Claude Fayette Bragdon Collection
Held at: Princeton University Library: Manuscripts Division [Contact Us]
This is a finding aid. It is a description of archival material held at the Princeton University Library: Manuscripts Division. Unless otherwise noted, the materials described below are physically available in their reading room, and not digitally available through the web.
Overview and metadata sections
American architect, stage designer, author, and poet Claude Fayette Bragdon was born in Oberlin, Ohio, on August 1, 1866. In 1891 he moved to Rochester, N.Y., and in 1923 he settled in New York City, where he lived until his death in 1946. His architectural designs include Rochester's New York Central Railroad Station and the Rochester First Universalist Church. His books include The Gold Person In the Heart (poems, 1898), Architecture and Democracy (1918), Merely Players (1929), and More Lives Than One (autobiography, 1938).
The collection consists of Bragdon correspondence, and related ephemera and newspaper and magazine clippings. The correspondence includes twenty-seven letters (1934-1946) by Bragdon to Robert Horton, and twenty-two letters from authors and actors including Bliss Carman, Edward Carpenter, Gordon Craig, Minnie Maddern Fiske, Laurence Irving, Eva LeGallienne, John Middleton Murry, A. R. Orage, Samuel Stein, and Willard Straight.
Arranged by accession number.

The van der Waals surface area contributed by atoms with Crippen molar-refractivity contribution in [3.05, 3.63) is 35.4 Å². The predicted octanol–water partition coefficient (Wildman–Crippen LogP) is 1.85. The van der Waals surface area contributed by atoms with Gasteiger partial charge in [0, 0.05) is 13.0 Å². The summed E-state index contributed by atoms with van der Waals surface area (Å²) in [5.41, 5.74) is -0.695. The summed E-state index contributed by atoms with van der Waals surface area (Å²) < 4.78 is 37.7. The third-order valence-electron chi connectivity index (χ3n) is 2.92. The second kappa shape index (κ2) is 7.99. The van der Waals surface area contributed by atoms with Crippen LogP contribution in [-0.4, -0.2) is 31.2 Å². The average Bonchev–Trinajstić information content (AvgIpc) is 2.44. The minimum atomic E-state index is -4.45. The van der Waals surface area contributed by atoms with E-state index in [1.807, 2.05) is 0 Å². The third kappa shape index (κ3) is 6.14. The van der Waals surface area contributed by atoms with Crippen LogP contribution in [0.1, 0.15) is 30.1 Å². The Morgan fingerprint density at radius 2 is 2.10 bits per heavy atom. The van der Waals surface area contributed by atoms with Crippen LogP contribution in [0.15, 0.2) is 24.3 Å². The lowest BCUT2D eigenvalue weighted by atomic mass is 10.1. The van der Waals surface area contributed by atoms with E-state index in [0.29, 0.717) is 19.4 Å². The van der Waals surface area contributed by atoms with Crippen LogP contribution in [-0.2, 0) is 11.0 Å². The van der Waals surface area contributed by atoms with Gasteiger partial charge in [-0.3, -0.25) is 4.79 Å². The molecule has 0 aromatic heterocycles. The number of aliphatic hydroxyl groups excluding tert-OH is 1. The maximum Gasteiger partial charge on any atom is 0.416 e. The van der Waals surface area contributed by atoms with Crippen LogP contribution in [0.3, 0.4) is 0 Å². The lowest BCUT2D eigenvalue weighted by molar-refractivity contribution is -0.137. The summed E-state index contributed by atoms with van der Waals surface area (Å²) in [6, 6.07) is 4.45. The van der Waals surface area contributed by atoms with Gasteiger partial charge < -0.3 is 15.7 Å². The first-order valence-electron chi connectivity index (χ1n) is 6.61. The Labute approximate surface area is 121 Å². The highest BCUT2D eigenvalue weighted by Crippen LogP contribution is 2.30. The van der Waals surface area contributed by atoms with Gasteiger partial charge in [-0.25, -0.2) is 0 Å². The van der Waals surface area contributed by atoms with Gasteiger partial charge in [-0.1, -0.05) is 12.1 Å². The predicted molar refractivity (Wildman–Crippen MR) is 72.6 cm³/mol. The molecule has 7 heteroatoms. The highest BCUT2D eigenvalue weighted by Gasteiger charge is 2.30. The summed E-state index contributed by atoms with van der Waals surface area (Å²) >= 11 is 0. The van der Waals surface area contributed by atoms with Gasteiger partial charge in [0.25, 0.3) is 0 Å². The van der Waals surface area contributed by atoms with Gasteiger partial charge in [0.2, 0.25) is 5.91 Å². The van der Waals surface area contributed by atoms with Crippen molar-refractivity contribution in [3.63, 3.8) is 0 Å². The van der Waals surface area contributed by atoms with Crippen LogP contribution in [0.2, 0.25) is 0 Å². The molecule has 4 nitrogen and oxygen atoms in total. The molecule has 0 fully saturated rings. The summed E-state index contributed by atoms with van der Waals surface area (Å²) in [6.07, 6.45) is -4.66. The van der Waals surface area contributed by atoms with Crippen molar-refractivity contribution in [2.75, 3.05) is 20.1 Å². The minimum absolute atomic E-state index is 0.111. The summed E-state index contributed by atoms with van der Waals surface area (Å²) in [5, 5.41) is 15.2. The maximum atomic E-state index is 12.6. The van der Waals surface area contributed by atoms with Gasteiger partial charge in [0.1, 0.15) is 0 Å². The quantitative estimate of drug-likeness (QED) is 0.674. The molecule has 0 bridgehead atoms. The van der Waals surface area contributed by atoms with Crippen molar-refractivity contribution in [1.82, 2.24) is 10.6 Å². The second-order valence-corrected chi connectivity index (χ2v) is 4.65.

The collection was formed as a result of a Departmental practice of combining into one collection material of various accessions relating to a particular person, family, or subject.
Twenty-two letters: Gift of Claude Fayette Bragdon in, June 1994.
Twenty-seven letters to Robert Horton and clippings: Gift of R. J. M. Horton on, February 26, 1969. AM 12715, 20078.
Finding aid written by James Flannery on January 18, 2006. Folder Inventory added by Hilde Creager (2015) in 2012.
No appraisal information is available.
- Manuscripts Division
- Finding Aid Date
- Access Restrictions
The collection is open for research.
- Use Restrictions
Single photocopies may be made for research purposes. No further photoduplication of copies of material in the collection can be made when Princeton University Library does not own the original. Inquiries regarding publishing material from the collection should be directed to RBSC Public Services staff through the Ask Us! form. The library has no information on the status of literary rights in the collection and researchers are responsible for determining any questions of copyright.